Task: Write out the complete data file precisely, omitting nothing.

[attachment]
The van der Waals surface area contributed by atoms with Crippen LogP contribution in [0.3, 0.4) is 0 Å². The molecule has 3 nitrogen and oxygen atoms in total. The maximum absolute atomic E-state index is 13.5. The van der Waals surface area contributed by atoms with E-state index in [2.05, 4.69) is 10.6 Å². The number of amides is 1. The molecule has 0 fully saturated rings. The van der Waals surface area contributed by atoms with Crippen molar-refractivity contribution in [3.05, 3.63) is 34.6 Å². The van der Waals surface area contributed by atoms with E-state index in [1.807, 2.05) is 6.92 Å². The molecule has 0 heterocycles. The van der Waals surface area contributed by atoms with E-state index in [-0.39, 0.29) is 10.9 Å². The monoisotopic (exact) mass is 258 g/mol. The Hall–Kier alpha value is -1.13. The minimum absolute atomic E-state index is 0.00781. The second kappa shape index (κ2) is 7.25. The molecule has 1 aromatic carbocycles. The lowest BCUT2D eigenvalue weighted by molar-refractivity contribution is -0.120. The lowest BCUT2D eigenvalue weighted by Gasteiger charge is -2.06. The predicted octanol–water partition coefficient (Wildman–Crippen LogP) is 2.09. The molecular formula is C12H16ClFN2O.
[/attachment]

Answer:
The van der Waals surface area contributed by atoms with Crippen LogP contribution in [0.3, 0.4) is 0 Å². The molecule has 3 nitrogen and oxygen atoms in total. The maximum absolute atomic E-state index is 13.5. The van der Waals surface area contributed by atoms with E-state index in [2.05, 4.69) is 10.6 Å². The number of amides is 1. The molecule has 0 fully saturated rings. The van der Waals surface area contributed by atoms with Crippen molar-refractivity contribution in [3.05, 3.63) is 34.6 Å². The van der Waals surface area contributed by atoms with E-state index in [1.807, 2.05) is 6.92 Å². The molecule has 0 heterocycles. The van der Waals surface area contributed by atoms with E-state index in [-0.39, 0.29) is 10.9 Å². The monoisotopic (exact) mass is 258 g/mol. The Hall–Kier alpha value is -1.13. The minimum absolute atomic E-state index is 0.00781. The second kappa shape index (κ2) is 7.25. The molecule has 1 aromatic carbocycles. The lowest BCUT2D eigenvalue weighted by molar-refractivity contribution is -0.120. The lowest BCUT2D eigenvalue weighted by Gasteiger charge is -2.06. The predicted octanol–water partition coefficient (Wildman–Crippen LogP) is 2.09. The molecular formula is C12H16ClFN2O.